Plant-based meat alternatives exploded on the food scene with manufacturers promising an eventual end to factory farming and a better-for-you and save-the-planet health halo. Major retailers and foodservice operators added plant-based burgers, sausages, crumbles and other formats to satisfy consumer demand.

And consumers bought into the message of plant-based meat alternatives — all of the flavor, texture and nutritional benefits of animal proteins without killing animals. The 2022 Power of Meat study, presented by Anne-Marie Roerink, principal of 210 Analytics, San Antonio, Texas, during a recent webinar hosted by the North American Meat Institute and FMI – The Food Industry Association and sponsored by Sealed Air, reported total store plant-based meat alternative sales were $760 million in 2019, representing growth of 11.8% over the prior year.

Plant-based plateau

But the engine driving growth in sales of plant-based meat alternatives seems to have sputtered. The 2022 Power of Meat study revealed that plant-based meat alternatives remain mostly an occasional choice with only 9% of respondents eating them weekly, according to the study. Meat eaters also prepare plant-based meat alternatives, but less often.

“Refrigerated and frozen plant-based meat alternative sales hit a plateau in the second quarter of 2021 and started decreasing in the third and fourth quarters, with fewer trips (-3.6%) and lower spend per trip (-1.1%),” the study said citing data from IRI.

Roerink noted that meat department sales were close to $82 billion in 2021, compared with roughly $500 million in sales of refrigerated meat alternatives which were 4.4% higher than in 2020.

“We have gotten used to those double- and triple-digit growth rates,” Roerink said. “What we saw really throughout 2021 is a decline, a deceleration, of those growth rates; and they actually started to go negative as of the third quarter of 2021.

“We have to keep in mind they’re going up against very, very high growth rates from the year before,” she added. “We had an additional 28% in items the year before, whereas ’21 only benefited from about a 5% increase in items, so it was really the same assortment that had to drive those increases.”

Plant-based meats also didn’t have the inflation that occurred on the conventional meat side, Roerink said, and a lot greater share of plant-based items were sold on promotion.

“Those are some of the reasons why we’re starting to see a deceleration, if not a decrease, in growth rates year over year,” she concluded.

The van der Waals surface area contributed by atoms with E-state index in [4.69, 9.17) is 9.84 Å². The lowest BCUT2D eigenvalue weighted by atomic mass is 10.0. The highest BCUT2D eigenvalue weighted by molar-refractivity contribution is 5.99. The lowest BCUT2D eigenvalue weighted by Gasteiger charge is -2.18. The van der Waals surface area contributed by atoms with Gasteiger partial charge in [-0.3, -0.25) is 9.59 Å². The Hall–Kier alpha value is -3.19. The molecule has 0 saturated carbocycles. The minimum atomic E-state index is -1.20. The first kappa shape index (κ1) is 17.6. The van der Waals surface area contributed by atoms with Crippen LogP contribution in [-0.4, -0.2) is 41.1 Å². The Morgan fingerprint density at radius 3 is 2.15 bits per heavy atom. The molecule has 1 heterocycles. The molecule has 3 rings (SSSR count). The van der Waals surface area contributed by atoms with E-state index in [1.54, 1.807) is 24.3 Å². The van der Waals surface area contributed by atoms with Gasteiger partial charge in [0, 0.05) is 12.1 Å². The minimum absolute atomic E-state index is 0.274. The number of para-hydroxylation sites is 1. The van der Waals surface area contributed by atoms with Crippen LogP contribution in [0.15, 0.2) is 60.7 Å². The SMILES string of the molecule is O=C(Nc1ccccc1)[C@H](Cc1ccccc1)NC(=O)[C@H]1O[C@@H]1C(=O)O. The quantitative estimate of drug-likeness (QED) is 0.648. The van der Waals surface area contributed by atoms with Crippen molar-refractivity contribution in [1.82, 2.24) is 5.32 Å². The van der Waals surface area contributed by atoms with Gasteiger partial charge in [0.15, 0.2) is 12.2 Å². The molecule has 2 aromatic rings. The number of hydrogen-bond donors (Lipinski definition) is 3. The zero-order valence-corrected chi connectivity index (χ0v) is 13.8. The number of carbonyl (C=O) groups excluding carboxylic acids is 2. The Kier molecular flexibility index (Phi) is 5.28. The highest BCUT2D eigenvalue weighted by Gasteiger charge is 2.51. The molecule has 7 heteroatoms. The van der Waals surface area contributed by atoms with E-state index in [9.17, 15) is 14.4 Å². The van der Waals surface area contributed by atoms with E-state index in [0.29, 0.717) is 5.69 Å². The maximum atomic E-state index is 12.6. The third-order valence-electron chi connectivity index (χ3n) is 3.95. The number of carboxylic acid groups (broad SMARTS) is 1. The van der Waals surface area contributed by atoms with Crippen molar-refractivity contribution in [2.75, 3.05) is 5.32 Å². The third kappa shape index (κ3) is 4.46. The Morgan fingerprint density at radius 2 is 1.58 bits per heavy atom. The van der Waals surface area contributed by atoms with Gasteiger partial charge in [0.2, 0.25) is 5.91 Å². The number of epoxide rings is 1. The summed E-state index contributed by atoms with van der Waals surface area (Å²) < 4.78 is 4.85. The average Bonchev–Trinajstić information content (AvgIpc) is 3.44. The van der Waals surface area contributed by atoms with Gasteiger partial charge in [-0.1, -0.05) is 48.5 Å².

The deceleration of sales growth gave some food companies pause to reconsider their strategies for plant-based product sales. In February, Maple Leaf Foods Inc., which owns the Field Roast and Lightlife brands, said the company began a category review to better understand market trends. Based on that review, company leadership decided that the Plant Protein Group will be pivoting from investing for growth to profitable growth with an objective that the business unit will become adjusted EBITDA neutral or better within 18 months.

Curtis Eugene, president and chief operating officer, said during a Feb. 24 conference call to discuss fiscal 2021 results that the plant-based meat alternative category has “strong underlying steady growth.”

“So, while we see the category growing, we expect it to be at a more moderate but still attractive pace,” Eugene said. “We estimate the category will grow on average of 10% to 15% per year, reaching a market size of approximately $6 billion to $10 billion by 2030.”

Reluctance rules

And while consumers express their willingness to try plant-based meat alternatives, the same can’t be said for cultivated or cell-based meats. The Power of Meat study found that consumers remain somewhat skeptical about cultivated meat with 40% unwilling to try it.

“On the other end of the spectrum, we had 29% who said they were willing” to try cultured meats. “And again, you saw much more willingness among younger shoppers who also tend to struggle a little more with the idea of animal protein,” Roerink said.

Bridge with blends

So, with consumers cooling on plant-based meat alternatives and placing a hard stop on cultured meat, blended items stand out as a format with potential for success with consumers.

Blended items have much greater cross-population appeal, whether across ages, ethnicities, regions or other. Blended items are also a favorite among core value-added meat consumers and those who emphasize meat choices that keep the planet, animal welfare and health in mind.

“Blended vegetable/meat items may be a bridge to keep meat on the plate with a higher level of permissibility,” the Power of Meat study said. “Additionally, the user bases have a large overlap with value-added meat consumers. This provides insight into possible placement as well as the opportunity to leverage value-added sales data at the store level to determine potential interest and placement.”